Are You Listening?
listen understand hearWhile attending a manager’s meeting, I was amazed, appalled, and disgusted to see so many hospital leaders viewing their cell phones as the hospital president was speaking and conducting the meeting.   A few were writing, I thought that is good they are taking notes; until I saw them passing what they wrote to a colleague.  Then some were whispering to each other. Nobody was listening! All humbleness aside, I thought what kind of blundering buffoons am I associated?
stethoscope for listening
Then there are my in-laws.  Family gatherings are a hoot. I swear nobody listens much at all. My entertainment is observing the others when one of them is speaking…no one is truly listening. It is clear on their faces that their brains are churning, only thinking of what they want to say when the time comes. They are not paying any attention to their loved ones. Impatience takes over; they simply interrupt and start talking over the one speaking. It gets amusing when I hear more than one speaking at the same time. I do my best to focus on one of the orators. Of course, it is impossible to listen to all three. But often I get myself in trouble, one of those of which I was not focused asks a question of approval from me.   Not knowing what to say, the family chastises me for not listening!
Stephen Covey listening
My mother-in-law tells my loving wife, “Brad is so quiet, he never has much to say as the rest of us.” I gave up long ago, it’s no use, they always talk over me. I never told my family this, but I feel that they provide me a 250-word count and a twenty-second time limit of which to speak and that includes saying grace before the family meal. That’s it. One thing I am appreciative of my family of hot-air artists is that I have learned to listen.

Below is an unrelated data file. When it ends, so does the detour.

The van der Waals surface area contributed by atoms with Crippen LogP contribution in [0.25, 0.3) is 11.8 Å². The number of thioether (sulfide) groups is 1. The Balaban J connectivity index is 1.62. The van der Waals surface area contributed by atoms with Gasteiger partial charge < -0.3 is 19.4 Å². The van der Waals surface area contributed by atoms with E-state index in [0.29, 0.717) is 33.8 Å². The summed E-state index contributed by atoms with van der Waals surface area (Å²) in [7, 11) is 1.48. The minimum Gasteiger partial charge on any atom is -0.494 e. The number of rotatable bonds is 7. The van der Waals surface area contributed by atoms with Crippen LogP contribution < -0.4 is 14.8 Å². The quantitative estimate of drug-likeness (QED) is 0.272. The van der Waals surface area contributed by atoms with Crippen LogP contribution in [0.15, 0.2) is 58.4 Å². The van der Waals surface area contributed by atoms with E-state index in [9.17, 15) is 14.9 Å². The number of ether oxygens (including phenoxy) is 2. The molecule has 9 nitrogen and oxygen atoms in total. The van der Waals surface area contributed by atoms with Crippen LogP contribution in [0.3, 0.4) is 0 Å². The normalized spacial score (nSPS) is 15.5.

Getting back to the workplace, are you a good listener?   As a leader, do you listen to your subordinates? Do you listen and give respect to your boss?  I want to suggest three roadblocks to listening effectively:
– Do you begin to shut out the speaker because you say to yourself, “I’ve heard this before” or a version of “been there done that?” Thus, your mind begins to wander. The speaker just may have a new twist for you on what you deem too familiar.
– You naturally shut out the intimidating, arrogant, self-righteous, and condescending speaker. Apprehension sets in; this is difficult to handle, but you must focus in to listen. Often you will find that those who speak in this manner are the ones who are insecure, uptight, and frantic about their role and position in the organization. It will do you well to listen to them.
– There is the knowledgeable colleague who has vital information. The problem is he or she does not know how to speak succinctly and to the point. You want a simple answer to a question, and you get a dissertation. No matter how you try to couch it, you get a long version. You are not going to change this person, learn patience and hang in there. Your “professor” is going to be a great source for you to hone your listening skills. Listen well, you surely do not want to ask the question all over again!
Often I think of listening as art. I feel that fewer and fewer are good listeners. I have always admired attorneys, stellar sales representatives, clergy, and successful leaders. Because they are great listeners. Keep focused, keep an open mind, and think what’s new. Surely too, you have heard this before; we are each blessed with two ears and one
mouthꟷa constant reminder that we should listen twice as much as we talk.
 Larry King listen